Oklahoma’s stingy secondary is getting another chance to slow down a 3,000-yard passer.
The Sooners held Nick Florence, the nation’s leader in passing yards per game, to a season-low 172 yards in a win over Baylor last week. On Saturday night, No. 13 Oklahoma will try to put the kibosh on West Virginia’s Geno Smith, who will try to help the Mountaineers break a four-game losing streak.
“We know that they’re explosive,” Oklahoma safety Javon Harris said. “We know what they’re capable of. We’ve seen what they did at the beginning of the year. You never can sleep like a tealike this.”
Smith threw for 364 yards and two scores in a 55-34 loss at Oklahoma State last week. It was his first 300-yard passing performance in five games.
He’ll get one of his stiffest tests against an Oklahoma defense that has allowed only two opponents to throw for more than 200 yards this season.
“Those guys are really talented, and they play a lot of man coverage, which is the difference, one of the key differences in my opinion,” Smith said. “They have one of the better pass defenses in the country. So it will be a challenge and we look forward to it.”
This won’t be the game that was envisioned over the summer as a showdown among Big 12 contenders.
The Sooners (7-2, 5-1 Big 12) don’t control their conference destiny with No. 2 Kansas State a win away from clinching at least a share of the championship. Barring a meltdown by the Wildcats, Oklahoma must win its remaining three games to remain in contention for an at-large BCS bowl berth.
After starting the season 5-0, West Virginia (5-4, 2-4) is desperate to become bowl eligible. Another setback would give West Virginia its longest losing streak since 1986 and a third loss at home this season, something that hasn’t happened since 2001.
The Mountaineers have allowed an average of 50 points during the losing streak, and Smith is still having a solid season despite not being able to keep up with his leaky defense and watching his Heisman Trophy credentials disappear.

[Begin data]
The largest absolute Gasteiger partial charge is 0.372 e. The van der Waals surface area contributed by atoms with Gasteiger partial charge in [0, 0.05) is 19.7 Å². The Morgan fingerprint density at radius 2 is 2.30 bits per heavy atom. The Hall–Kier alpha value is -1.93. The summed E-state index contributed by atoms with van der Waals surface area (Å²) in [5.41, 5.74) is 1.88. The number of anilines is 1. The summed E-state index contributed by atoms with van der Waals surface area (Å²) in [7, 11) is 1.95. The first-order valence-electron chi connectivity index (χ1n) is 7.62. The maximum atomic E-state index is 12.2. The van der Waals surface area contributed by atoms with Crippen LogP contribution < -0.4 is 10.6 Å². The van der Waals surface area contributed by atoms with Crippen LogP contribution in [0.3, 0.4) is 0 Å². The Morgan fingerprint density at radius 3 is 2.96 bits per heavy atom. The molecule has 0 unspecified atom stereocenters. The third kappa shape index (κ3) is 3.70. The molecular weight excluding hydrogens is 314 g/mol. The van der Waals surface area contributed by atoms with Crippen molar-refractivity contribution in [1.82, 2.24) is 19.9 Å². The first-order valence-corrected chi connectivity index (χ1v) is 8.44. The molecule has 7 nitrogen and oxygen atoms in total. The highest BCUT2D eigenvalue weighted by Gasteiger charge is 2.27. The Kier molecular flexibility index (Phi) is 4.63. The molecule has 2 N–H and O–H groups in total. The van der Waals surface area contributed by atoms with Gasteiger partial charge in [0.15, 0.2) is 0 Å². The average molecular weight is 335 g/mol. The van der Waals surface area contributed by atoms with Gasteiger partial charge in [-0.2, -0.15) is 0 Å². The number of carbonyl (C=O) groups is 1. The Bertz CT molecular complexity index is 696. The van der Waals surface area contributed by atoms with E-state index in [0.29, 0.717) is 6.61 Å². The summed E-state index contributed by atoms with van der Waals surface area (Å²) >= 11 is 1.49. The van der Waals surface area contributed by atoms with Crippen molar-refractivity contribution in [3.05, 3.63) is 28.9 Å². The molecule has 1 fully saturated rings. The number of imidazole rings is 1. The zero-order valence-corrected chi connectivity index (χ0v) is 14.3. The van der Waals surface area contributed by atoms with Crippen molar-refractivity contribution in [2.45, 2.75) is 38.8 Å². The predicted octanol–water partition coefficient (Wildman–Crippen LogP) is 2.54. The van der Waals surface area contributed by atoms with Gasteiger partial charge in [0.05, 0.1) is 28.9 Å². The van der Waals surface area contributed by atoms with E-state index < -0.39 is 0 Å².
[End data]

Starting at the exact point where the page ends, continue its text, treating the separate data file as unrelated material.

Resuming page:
He’s third in the Bowl Subdivision with 338 passing yards per game and needs one touchdown pass to break the single-season school record of 31 he shares with Marc Bulger.
“It’s human nature to think how I wish I could’ve made some plays differently that could have affected some games, but being the player that I am, I don’t really think about it,” Smith said. “I just move on because there’s more football to be played.”
Heavy favorite Oklahoma is 3-0 on the road, in addition to beating Texas in Dallas. The best an opposing receiver has done against the Sooners this season is six receptions — West Virginia’s Tavon Austin leads the nation with nearly 11 catches a game, and teammate Stedman Bailey is not far behind at eight.
“They still throw the ball all over,” Oklahoma coach Bob Stoops said. “They’ve still been highly productive. Of course they’re a dangerous offense.”
Oklahoma’s Landry Jones has six touchdown passes in the past two games and could follow a season-long trend of star passing performances given up by West Virginia’s defense, which ranks last in the FBS by allowing 344 passing yards per game.
“We’re going to have to give them our best shot,” said West Virginia defensive coordinator Joe DeForest. “But we don’t have to play over our heads. We just have to play consistent football.”
While Oklahoma has let four opponents compile at least 200 yards on the ground, the Sooners may not have to worry about that with West Virginia, which has been held below 100 rushing yards in its last three games. Andrew Buie has handled most of the load because Shawne Alston remains slowed by a thigh bruise and Dustin Garrison isn’t fully recovered from offseason knee surgery.
But West Virginia coach Dana Holgorsen said Buie will wear down if he has 20 carries every game.
“We are working extremely hard to recruit about five or six running backs who can come in here and give us help,” Holgorsen said. “And until that happens, it is what it is.”